Top five tips for seeking venture capital and how to prepare for it

As the Australian start-up scene takes off, entrepreneurial-friendly capital markets are evolving with realistic, strategic entrepreneurs best positioned to take advantage of the rapidly blossoming opportunities, according to start-up investor and adviser Jon Tanner.

 

Tanner is the founder of the MitchelLake Group, a recruitment and investment company that has worked with leading start-ups including The Iconic, Yammer, 99designs, Groupon as well as innovation groups such as NICTA.

 

“I feel there are lots of great ideas right now, and a lot more interest in this sector than there was five years ago. Entrepreneurs are more aware of the opportunities here and overseas, and there are more doors open to Australian founders,” Tanner says.

 

He shared his top five tips with StartupSmart for successfully seeking investment.

 

Investment should come with more than just money

 

While every deal is slightly different, Tanner says the one piece of advice they’d give to every start-up seeking their first round of capital is to seek out more than just money.

 

“Our view is you would ideally not take money that wouldn’t come with significant leverage around advice and expertise. Your first third party investors should bring expertise and networks in marketing, product and finance that will take you on the journey,” Tanner says.

 

Red flag: Keep an eye on the caveats and performance expectations

 

Tanner says while there are no hard and fast red flags for partnering with investors, entrepreneurs should pay particular attention to the caveats

 

“Pay attention to what rights the initial investors wants to exercise at a later date. Make sure you understand their caveats around performance and hitting objectives. Make sure they’re comfortably within your own capacity and plans,” Tanner says.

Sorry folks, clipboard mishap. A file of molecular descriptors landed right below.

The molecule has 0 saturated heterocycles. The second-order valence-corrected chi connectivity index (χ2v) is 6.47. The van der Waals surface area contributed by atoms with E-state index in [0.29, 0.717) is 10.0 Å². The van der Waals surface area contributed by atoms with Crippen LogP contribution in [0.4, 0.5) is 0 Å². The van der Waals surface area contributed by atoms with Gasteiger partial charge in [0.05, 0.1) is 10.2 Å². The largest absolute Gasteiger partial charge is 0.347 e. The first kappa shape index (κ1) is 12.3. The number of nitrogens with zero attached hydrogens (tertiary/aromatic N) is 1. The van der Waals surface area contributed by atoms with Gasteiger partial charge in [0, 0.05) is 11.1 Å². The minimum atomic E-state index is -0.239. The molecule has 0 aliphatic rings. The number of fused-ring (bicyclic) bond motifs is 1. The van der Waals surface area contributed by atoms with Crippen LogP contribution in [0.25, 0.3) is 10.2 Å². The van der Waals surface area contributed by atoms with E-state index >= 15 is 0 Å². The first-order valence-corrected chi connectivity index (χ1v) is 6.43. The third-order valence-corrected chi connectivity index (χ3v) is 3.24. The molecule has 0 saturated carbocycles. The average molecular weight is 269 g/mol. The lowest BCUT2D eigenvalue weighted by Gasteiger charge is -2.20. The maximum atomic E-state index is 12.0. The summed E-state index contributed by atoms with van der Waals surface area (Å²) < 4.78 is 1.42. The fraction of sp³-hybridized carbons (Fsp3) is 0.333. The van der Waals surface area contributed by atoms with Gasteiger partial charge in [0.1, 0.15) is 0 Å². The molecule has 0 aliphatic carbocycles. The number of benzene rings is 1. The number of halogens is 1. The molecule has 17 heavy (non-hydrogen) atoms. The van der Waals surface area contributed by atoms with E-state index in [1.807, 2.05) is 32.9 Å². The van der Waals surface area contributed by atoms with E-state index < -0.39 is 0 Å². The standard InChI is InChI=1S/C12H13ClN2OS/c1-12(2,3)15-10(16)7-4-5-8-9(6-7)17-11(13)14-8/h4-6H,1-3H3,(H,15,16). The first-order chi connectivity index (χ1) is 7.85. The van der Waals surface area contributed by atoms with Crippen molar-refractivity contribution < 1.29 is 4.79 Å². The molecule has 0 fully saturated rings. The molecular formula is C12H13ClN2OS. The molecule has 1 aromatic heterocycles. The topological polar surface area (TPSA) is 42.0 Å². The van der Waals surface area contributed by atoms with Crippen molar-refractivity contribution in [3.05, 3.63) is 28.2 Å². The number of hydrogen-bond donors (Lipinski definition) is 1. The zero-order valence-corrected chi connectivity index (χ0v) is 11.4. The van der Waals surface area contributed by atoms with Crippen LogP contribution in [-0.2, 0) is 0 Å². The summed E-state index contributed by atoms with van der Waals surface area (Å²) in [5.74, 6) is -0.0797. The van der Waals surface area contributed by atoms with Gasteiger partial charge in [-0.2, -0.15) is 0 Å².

Build a skeleton advisory board before you seek investment

 

Many start-ups falter and freak out in their investment seeking due to a lack of understanding and expert support. Tanner says establishing a network or formalised group of experienced supporters helps start-ups steer through what can be an intimidating period.

 

“Especially when it’s the first experience working around equity and investment, we would advise founders to seek out an advisory board of people who know how these transactions and valuations work,” Tanner says.

 

“Find people who get the domain your start-up operates in, grasps the channels to market, and knows the competitive landscape. With this understanding, they should be able to bring advice that will bring the founder comfort.”

 

Plan your start-up’s whole investment journey

 

It can be hard to look beyond even one day’s to-do list as a start-up team, but Tanner says the start-ups who plan not just the current round but the overall investment process they’ll require are better equipped to raise.

 

“Capital raising takes time and effort, and can detract from your potential in the business. This can lead to stress for all concerned,” Tanner says. “It’s smart to get ahead of the requirements that you’ll need to raise for, because it’s much harder to find investment when you’re desperate for it.”

 

He adds the most compelling investment opportunities are those with founders where this long-term vision extends beyond strategies to include your personal development as your start-up grows.

 

“Having a picture of what you’ll need when is very appealing to investors, because you’ve planned ahead and you know what you need to do,” Tanner says.

 

“But as an investor, you really want someone who has a purpose beyond being an entrepreneur and money, someone who wants to impact the market and make a difference.”

 

Capital requires adjustment: Learn to let go

 

Even for those who seek out extensive advice and insight from mentors, Tanner says the biggest shift required for start-ups seeking investment has to come from within the start-up team.

 

“A lot of Australian start-ups get very concerned about letting go of too much equity too soon. That’s understandable, and you should always go into things with your eyes open but if you want investment, you need to be ready to let something go,” Tanner says.

 

He adds he becomes worried about start-ups that delay their first round of funding, as once the investment has been made it becomes significantly easier to operate as you’re officially worth something and have a valuation.

 

“In tech, half the battle is having a great proposition and getting the money to get it going. But the other half people can forget is you’re competing against a lot of people whether you know it or not, so timeliness to market really matters,” Tanner says.

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